This hyper-boost sounds impractical too. What if all drivers use it on one particular lap ? I understand that it sort of equates to the Nitrous Oxide in video games but to have a level playing field, you’ll have to leave it to the drivers. Having this hyperboost would make skill a little bit redundant.

    10. Easing blue flag rules just sets us up for abuse like we had before that the “sister teams” hold up opponents of the “mother team”.

      1. @patrickl That’s my concern too. It would give the backmarkers a huge amount of power and I don’t think it would be to the benefit of the racing.

        If we get to a point where overtaking become more straightforward, it might be possible then, but we’re a long way from that being the case.

    11. If you take away current blue flag rules then be prepared for the millions of fans on the edge of their seats shouting in frustration ‘get out of the way’ !!!

      Australia, Spain, Monaco, Hungary, Suzuka, Singapore, Abu Dhabi… the races here would be so easily open to interference, potentially deliberate. The frustration of cars being held up potentially preventing a proper battle for position would far out way any positives in my opinion.

    12. Ben Rowe (@thegianthogweed)
      22nd May 2018, 9:37

      I am actually often against how strict these rules are. It is partly due to the rules of F1 that the teams are so far apart in the first place. Which is heavily the cause of lapped drivers.

      The biggest problem I have is when lapped drivers have just pitted and happen to be quicker than the leaders. I remember this happening in Spain 2016. Haryanto had pitted and came out ahead of the top 3. He actually was setting quicker sector times yet still getting blue flags. It must have been hard for Haryanto to know weather to keep going or heavily sacrifice his pace advantage. If he had ignored them for long enough, despite being quicker, would he have got a penalty?

      Then there are still loads of occasions where there are drivers fighting for position at the back when the leader of the race catches them. Especially if the leader is well ahead of who is in 2nd, what hurts more? the leader costing himself a few seconds waiting for them or the lower teams position in the drivers and constructors championship. With he lower teams, a few points matter more than a top teams driver finishing 2nd rather than 1st a lot of the time.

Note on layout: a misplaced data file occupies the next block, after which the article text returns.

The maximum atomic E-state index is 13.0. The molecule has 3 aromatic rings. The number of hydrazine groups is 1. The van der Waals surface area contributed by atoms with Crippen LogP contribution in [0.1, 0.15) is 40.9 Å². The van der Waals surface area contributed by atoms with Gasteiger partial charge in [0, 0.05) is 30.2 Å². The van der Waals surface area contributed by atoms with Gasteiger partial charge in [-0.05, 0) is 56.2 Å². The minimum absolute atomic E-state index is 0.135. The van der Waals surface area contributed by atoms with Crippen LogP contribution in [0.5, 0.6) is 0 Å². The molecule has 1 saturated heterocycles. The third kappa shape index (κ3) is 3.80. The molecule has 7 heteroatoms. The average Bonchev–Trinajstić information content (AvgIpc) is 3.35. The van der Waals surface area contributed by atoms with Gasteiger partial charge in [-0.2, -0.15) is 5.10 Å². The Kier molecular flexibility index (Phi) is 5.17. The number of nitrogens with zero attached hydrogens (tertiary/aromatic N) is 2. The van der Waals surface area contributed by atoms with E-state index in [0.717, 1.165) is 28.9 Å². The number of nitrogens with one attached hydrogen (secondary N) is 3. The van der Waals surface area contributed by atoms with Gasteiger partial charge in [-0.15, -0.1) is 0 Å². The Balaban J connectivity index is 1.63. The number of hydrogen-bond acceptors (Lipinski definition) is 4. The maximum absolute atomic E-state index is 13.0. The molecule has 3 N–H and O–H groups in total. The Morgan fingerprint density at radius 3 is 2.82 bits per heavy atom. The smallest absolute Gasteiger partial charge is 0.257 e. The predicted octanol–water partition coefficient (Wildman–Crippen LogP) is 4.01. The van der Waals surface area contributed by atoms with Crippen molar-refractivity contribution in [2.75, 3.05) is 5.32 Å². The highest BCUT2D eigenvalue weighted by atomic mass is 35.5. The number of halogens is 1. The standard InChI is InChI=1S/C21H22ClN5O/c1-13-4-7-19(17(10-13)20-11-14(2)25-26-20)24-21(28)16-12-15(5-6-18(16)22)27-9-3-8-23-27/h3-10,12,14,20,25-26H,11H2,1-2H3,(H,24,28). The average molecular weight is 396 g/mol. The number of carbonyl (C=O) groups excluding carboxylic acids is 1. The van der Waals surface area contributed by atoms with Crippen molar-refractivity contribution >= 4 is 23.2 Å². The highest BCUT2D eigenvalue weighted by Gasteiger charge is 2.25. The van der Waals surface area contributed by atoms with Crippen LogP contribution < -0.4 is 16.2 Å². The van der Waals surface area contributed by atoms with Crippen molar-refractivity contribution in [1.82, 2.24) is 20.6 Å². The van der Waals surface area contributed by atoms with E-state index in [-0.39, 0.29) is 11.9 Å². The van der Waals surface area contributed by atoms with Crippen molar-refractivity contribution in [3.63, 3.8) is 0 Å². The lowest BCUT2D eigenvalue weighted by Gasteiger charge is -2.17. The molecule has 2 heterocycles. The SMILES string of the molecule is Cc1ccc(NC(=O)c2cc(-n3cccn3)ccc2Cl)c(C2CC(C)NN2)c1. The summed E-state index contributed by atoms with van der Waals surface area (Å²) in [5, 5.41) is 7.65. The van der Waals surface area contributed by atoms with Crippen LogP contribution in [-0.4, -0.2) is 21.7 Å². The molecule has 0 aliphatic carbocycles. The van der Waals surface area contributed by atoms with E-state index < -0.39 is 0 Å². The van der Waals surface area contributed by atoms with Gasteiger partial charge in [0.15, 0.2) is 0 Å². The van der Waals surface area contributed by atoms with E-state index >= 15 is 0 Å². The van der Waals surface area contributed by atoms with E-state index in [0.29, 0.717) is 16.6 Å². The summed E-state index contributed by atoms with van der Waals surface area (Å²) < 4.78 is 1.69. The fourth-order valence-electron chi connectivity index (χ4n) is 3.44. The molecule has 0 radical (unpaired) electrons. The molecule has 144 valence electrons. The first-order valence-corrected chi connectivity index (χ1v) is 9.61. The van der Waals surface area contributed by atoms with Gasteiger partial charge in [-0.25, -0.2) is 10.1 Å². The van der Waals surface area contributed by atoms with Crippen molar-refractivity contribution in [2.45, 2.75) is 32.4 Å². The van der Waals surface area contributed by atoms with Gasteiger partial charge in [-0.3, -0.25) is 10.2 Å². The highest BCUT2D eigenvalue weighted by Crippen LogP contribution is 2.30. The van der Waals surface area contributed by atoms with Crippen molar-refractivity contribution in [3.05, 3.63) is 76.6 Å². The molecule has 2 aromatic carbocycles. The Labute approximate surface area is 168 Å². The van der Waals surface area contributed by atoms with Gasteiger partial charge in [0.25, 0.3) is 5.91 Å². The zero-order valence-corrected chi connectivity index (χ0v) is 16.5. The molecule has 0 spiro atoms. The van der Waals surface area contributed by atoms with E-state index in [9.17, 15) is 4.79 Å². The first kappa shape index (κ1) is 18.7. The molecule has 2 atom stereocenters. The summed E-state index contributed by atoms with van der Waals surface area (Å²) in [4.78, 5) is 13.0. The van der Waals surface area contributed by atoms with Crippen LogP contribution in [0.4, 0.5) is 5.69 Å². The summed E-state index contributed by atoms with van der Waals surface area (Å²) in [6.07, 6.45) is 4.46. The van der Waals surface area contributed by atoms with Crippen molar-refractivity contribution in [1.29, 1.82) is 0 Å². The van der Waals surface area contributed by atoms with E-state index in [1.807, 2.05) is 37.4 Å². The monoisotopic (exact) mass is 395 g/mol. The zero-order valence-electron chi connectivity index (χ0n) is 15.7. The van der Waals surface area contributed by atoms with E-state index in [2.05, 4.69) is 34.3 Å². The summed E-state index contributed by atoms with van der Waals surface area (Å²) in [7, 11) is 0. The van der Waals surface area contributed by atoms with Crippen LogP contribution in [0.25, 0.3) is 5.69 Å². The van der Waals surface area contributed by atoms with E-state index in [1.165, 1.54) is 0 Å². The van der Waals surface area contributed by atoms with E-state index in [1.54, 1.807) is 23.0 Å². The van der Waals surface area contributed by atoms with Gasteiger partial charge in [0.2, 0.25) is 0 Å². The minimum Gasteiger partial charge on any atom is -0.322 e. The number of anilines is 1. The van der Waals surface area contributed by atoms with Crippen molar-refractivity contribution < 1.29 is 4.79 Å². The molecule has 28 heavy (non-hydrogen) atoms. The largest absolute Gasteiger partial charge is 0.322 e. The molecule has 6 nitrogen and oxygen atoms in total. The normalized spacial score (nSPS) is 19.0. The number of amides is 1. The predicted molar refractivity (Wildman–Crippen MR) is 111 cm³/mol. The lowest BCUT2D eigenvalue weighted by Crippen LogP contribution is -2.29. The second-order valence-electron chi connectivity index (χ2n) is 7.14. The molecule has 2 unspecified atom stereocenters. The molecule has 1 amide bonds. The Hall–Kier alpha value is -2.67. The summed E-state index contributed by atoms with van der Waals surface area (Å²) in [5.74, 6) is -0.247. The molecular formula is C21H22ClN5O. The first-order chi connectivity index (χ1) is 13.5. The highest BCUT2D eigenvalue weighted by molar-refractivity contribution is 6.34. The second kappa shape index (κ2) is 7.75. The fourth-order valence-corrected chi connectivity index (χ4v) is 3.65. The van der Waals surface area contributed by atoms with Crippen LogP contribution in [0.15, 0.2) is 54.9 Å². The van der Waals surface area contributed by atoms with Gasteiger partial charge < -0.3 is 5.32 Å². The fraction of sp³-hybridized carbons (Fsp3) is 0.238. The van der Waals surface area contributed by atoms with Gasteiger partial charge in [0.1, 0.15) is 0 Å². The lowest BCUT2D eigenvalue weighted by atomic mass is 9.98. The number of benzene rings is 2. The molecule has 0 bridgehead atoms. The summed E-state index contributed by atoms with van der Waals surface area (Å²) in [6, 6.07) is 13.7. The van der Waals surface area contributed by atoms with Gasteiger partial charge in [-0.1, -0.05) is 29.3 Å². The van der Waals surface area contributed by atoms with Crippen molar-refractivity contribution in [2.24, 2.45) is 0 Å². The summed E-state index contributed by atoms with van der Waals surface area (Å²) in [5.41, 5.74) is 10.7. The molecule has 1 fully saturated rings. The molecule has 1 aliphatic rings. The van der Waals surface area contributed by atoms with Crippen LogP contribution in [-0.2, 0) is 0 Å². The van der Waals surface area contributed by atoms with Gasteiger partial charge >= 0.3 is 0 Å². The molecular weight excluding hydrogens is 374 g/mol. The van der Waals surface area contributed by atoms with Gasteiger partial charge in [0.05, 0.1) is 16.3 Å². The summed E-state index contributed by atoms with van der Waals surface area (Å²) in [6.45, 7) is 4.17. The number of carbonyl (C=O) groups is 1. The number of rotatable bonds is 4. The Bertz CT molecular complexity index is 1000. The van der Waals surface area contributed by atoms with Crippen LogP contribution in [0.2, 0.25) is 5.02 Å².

So I personally think they need to be less strict. There could do with being specific sections of every track that are designed for the cars to be lapped. So maybe make them wider and put a line at the edge indicating that they are only to be used by the lapped drivers while a lead driver needs to get past. This may give some space for the lapped drivers to still be fighting while this happens and not loose too much of an advantage. While also, the top drivers should be able to get past sooner.

      Some tracks would be really hard to make wider at certain areas and I don’t know what they would think of this idea anyway. But I think the current rules are very unfair towards the back markers who are often fighting towards crucial points towards their position the he championship.

    13. Crazy idea – instead of blue flags enabling easy passing, what if DRS was made available to the leader when he’s within 2-3 seconds of a backmarker, but the leader still has to normally overtake the backmarker? Rather than making the backmarker sacrifice his race pace to let someone past, it just hands a benefit to the leader to overcome any shenanigans a B-team driver might pull for the parent team.

      I know I’m likely to get shouted down for proposing a wider use of DRS :-)

      1. DRS is already in use when chasing down a backmarker

        If your idea is to use DRS only with lapped cars, that’s something I could live with.

        1. @johnmilk – DRS for a backmarker uses the same “within 1 second” rule as for any other car. My idea is that for a lapped car, it be increased to 2 seconds or more.

    14. I’m all for simplifying stuff but who are these ‘casual’ viewers? How is anybody going to casually pay a huge subscription to watch F1 and not know what its about? You have be a fan to buy into it. Next year you won’t be able to stumble upon it as you flick through channels to watch it. So let’s drop the pretence of dumbing down stuff to get more viewers. There is no such thing as a casual viewer. Now messing about with rules to get headlines makes more sense. So does the constant threats to quit. Just more nonsense to keep a dying thing alive.

    15. Provocative hypothesis:
      Getting rid of blue flags is hugely unpopular with anyone who has half a brain.

    16. John Toad (@)
      22nd May 2018, 16:49

      If you remove the blue flag rule it would motivate the teams to solve the overtaking problem.

    17. “Unpopular with the teams”! What a load of tosh. The teams should have no input into the rules, too many vested interests. The FOA should make the rules and the teams adapt.

    18. I would like to see the blue flags back to how they were for a long time which was just a warning that a faster driver was coming up. The slower driver didn’t have to practically leave the track like they do now to accommodate the overtaking driver. This is what made Senna. While Prost was arguably faster in race pace Senna was much more aggressive at passing lapped traffic. And there was a lot more lapped traffic for those guys as the cars were much farther apart in terms of speed.